Aesthetic autonomy versus biography: the 1930s and after
T. S. Eliot famously argued in 'Tradition and the Individual Talent' (1919) for a perfect division between 'the man who suffers and the mind which creates'. Only thus could artists find the appropriate form for dealing with the problem or issue with which they were tussling; only thus would the necessary impersonality be achieved. In taking a very different path, D. H. Lawrence would pay a price but also find a rewarding freedom. Appreciating the implications of this changes one's understanding of virtually everything he wrote.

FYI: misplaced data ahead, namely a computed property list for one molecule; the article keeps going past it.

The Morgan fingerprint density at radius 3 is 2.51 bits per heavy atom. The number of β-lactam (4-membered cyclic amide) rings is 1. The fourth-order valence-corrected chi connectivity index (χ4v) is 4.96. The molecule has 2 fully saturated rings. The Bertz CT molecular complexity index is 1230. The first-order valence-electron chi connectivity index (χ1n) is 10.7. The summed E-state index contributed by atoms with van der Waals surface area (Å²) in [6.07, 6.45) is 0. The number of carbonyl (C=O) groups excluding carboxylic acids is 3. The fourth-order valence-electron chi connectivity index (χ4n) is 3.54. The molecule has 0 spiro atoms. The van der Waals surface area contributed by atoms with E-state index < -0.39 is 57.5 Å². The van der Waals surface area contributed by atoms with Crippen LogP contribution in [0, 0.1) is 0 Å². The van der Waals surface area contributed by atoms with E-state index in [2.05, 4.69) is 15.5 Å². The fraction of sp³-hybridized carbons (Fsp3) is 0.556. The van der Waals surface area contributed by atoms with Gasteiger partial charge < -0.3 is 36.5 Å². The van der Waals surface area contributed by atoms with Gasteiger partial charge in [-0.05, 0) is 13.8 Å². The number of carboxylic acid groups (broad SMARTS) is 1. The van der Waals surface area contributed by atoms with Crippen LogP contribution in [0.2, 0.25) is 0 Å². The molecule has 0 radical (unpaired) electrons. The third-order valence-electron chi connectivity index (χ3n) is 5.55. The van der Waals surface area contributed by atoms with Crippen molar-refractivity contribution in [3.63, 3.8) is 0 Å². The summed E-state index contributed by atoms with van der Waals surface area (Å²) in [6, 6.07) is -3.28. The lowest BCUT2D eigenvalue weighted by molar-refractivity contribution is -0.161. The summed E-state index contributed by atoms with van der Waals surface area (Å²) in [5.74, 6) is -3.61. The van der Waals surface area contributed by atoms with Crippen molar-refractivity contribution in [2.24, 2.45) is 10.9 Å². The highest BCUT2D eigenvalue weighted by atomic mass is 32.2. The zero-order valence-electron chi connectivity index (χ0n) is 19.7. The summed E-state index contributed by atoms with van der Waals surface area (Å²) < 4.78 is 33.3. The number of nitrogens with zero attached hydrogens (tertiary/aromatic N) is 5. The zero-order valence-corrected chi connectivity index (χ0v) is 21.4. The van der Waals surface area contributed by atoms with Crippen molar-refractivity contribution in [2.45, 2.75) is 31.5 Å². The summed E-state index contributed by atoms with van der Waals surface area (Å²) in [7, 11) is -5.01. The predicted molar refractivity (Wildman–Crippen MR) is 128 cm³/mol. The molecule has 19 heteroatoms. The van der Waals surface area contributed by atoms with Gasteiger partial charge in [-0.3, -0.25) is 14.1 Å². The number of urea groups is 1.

Eliot’s desideratum articulated what would become a widely held cultural position. Contemporary reviewers and critics found indifference to Lawrence’s flouting of it impossible. Trenchant, occasionally vitriolic, disagreements resulted; and the dispute gave rise to nearly a dozen biographical studies in the decade after Lawrence’s death in 1930. In addition, many of the reviews of Lawrence’s posthumous publications, and essays and books about his whole oeuvre, took a biographical turn. John Middleton Murry staked out one side of the argument, and Catherine Carswell the other.
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